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Last Updated: Thursday, 24 March, 2005, 17:39 GMT
Road charging gets MPs' backing
The M6 Toll motorway, which was opened in December 2003
The MPs warn against private schemes such as the M6 Toll
Gridlocked roads or paying by the mile is the stark choice facing British motorists, says a group of MPs.

The influential Commons transport committee says national road charging should be introduced as long as the benefits outweigh the costs.

Ministers suggest a national scheme is not feasible before 2014 but there can be local charges in the meantime.

The MPs say the government must not duck its responsibilities for cutting jams on motorways and trunk roads.

Their report says people travelled 5.2 billion miles more on the roads last year than in 2003.

By 2015, road traffic could be up 30% on 2000 levels, according to government estimates.

Satellite tracking

Some new roads are needed but the UK cannot build its way out of its congestion problems, say the MPs.

Instead, there must be new efforts to manage demand, with road pricing the idea with most potential to cut congestion.

The most radical vision for road pricing would see a satellite tracking-based system, with drivers charged variable rates per mile depending on traffic levels on the route they used.

Contracts are now being taken out for running a lorry user charging system - which is likely to be the trailblazer for a wider pricing system.

The MPs want thorough research of the business costs of congestion so it can be judged whether road pricing is worth introducing.

Local decisions

Committee chairman, Labour MP Gwyneth Dunwoody, said: "Road pricing is not pie in the sky: the country's first congestion charging scheme has successfully reduced traffic congestion in central London.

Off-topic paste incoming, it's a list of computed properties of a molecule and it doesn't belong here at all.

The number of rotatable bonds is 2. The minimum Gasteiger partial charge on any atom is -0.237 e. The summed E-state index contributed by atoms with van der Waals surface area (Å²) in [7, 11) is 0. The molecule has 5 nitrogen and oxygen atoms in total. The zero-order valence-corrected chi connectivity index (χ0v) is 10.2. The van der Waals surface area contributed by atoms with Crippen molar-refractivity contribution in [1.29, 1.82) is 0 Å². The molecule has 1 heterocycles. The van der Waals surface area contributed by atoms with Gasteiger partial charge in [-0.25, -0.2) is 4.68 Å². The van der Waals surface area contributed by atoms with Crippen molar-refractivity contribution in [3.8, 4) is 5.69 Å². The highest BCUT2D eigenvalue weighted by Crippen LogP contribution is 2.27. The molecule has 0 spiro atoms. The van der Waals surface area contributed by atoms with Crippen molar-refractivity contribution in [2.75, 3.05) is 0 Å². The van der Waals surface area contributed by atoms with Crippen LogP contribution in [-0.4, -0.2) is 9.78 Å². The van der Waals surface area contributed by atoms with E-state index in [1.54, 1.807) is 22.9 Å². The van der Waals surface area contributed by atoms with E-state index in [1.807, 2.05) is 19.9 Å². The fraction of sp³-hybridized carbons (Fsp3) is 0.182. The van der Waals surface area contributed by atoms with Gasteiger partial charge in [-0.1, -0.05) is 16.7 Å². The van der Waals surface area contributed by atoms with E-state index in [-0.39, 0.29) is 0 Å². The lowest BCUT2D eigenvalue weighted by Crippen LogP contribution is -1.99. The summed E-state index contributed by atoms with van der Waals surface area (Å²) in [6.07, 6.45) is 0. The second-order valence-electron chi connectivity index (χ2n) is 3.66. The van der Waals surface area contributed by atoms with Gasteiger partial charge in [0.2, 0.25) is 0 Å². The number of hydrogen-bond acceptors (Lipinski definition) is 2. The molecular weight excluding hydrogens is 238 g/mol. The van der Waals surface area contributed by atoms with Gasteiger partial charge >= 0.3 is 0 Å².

"Local authorities should decide whether urban charging schemes would reduce congestion on local roads.

"But the strategic network - motorways and trunk roads - is under government control: the government must not duck its responsibility for charging on the most congested parts of the network.

"Road pricing will not be easy to implement, but we face a stark choice between a gridlocked road system or changing the way we pay for road use."

M6 lessons

The committee suggests small-scale charging should be phased in on trunk road and in urban areas. Those schemes could ultimately be linked to form a national system.

But the MPs warn against more privately operated toll roads, such as the M6 Toll, saying it is risky to give firms complete control.

A patchwork of incompatible road systems would be a "recipe for disaster", say the MPs.

And they call for a fully integrated transport system, including better public transport and road improvements where appropriate.

Premature?

The Road Users' Alliance warned road pricing was not a "magic wand".

Director Tim Green said: "We support the concept of road pricing if it is properly regulated and if it is to fund urgent new road provision.

"Talking about national road pricing when we have an incomplete strategic road network, is putting the cart before the horse."




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